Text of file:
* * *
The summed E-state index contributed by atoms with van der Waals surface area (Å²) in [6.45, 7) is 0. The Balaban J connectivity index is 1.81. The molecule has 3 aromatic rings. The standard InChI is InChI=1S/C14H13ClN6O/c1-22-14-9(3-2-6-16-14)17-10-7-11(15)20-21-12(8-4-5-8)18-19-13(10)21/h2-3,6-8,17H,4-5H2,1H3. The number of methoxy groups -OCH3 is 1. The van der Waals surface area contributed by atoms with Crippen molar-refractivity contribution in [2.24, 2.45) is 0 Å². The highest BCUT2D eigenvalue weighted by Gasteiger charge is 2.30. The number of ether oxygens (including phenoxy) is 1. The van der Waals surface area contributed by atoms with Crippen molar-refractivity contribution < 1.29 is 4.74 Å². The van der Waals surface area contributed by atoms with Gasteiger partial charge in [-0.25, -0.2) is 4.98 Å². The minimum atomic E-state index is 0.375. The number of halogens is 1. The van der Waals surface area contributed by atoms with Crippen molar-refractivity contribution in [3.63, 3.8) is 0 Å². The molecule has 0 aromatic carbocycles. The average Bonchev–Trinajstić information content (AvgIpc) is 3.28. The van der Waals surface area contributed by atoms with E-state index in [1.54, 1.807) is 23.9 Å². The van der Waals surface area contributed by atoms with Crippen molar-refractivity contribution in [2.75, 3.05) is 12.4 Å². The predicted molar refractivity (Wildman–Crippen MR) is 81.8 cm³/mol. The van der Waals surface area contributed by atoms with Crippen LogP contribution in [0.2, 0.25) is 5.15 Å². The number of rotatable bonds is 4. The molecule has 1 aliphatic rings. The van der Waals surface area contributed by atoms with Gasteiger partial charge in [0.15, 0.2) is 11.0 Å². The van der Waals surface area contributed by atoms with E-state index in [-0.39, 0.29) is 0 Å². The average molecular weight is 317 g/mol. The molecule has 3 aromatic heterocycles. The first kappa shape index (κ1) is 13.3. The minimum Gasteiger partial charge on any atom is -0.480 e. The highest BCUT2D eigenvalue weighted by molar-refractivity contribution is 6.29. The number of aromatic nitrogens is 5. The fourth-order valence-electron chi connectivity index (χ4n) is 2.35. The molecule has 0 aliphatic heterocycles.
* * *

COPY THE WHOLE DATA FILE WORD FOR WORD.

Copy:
The summed E-state index contributed by atoms with van der Waals surface area (Å²) in [6.45, 7) is 0. The Balaban J connectivity index is 1.81. The molecule has 3 aromatic rings. The standard InChI is InChI=1S/C14H13ClN6O/c1-22-14-9(3-2-6-16-14)17-10-7-11(15)20-21-12(8-4-5-8)18-19-13(10)21/h2-3,6-8,17H,4-5H2,1H3. The number of methoxy groups -OCH3 is 1. The van der Waals surface area contributed by atoms with Crippen molar-refractivity contribution in [2.24, 2.45) is 0 Å². The highest BCUT2D eigenvalue weighted by Gasteiger charge is 2.30. The number of ether oxygens (including phenoxy) is 1. The van der Waals surface area contributed by atoms with Crippen molar-refractivity contribution < 1.29 is 4.74 Å². The van der Waals surface area contributed by atoms with Gasteiger partial charge in [-0.25, -0.2) is 4.98 Å². The minimum atomic E-state index is 0.375. The number of halogens is 1. The van der Waals surface area contributed by atoms with Crippen molar-refractivity contribution in [3.63, 3.8) is 0 Å². The molecule has 0 aromatic carbocycles. The average Bonchev–Trinajstić information content (AvgIpc) is 3.28. The van der Waals surface area contributed by atoms with E-state index in [1.54, 1.807) is 23.9 Å². The van der Waals surface area contributed by atoms with Crippen molar-refractivity contribution in [2.75, 3.05) is 12.4 Å². The predicted molar refractivity (Wildman–Crippen MR) is 81.8 cm³/mol. The van der Waals surface area contributed by atoms with Crippen LogP contribution in [0.2, 0.25) is 5.15 Å². The number of rotatable bonds is 4. The molecule has 1 aliphatic rings. The van der Waals surface area contributed by atoms with Gasteiger partial charge in [0.15, 0.2) is 11.0 Å². The van der Waals surface area contributed by atoms with E-state index in [-0.39, 0.29) is 0 Å². The average molecular weight is 317 g/mol. The molecule has 3 aromatic heterocycles. The first kappa shape index (κ1) is 13.3. The minimum Gasteiger partial charge on any atom is -0.480 e. The highest BCUT2D eigenvalue weighted by molar-refractivity contribution is 6.29. The number of aromatic nitrogens is 5. The fourth-order valence-electron chi connectivity index (χ4n) is 2.35. The molecule has 0 aliphatic heterocycles.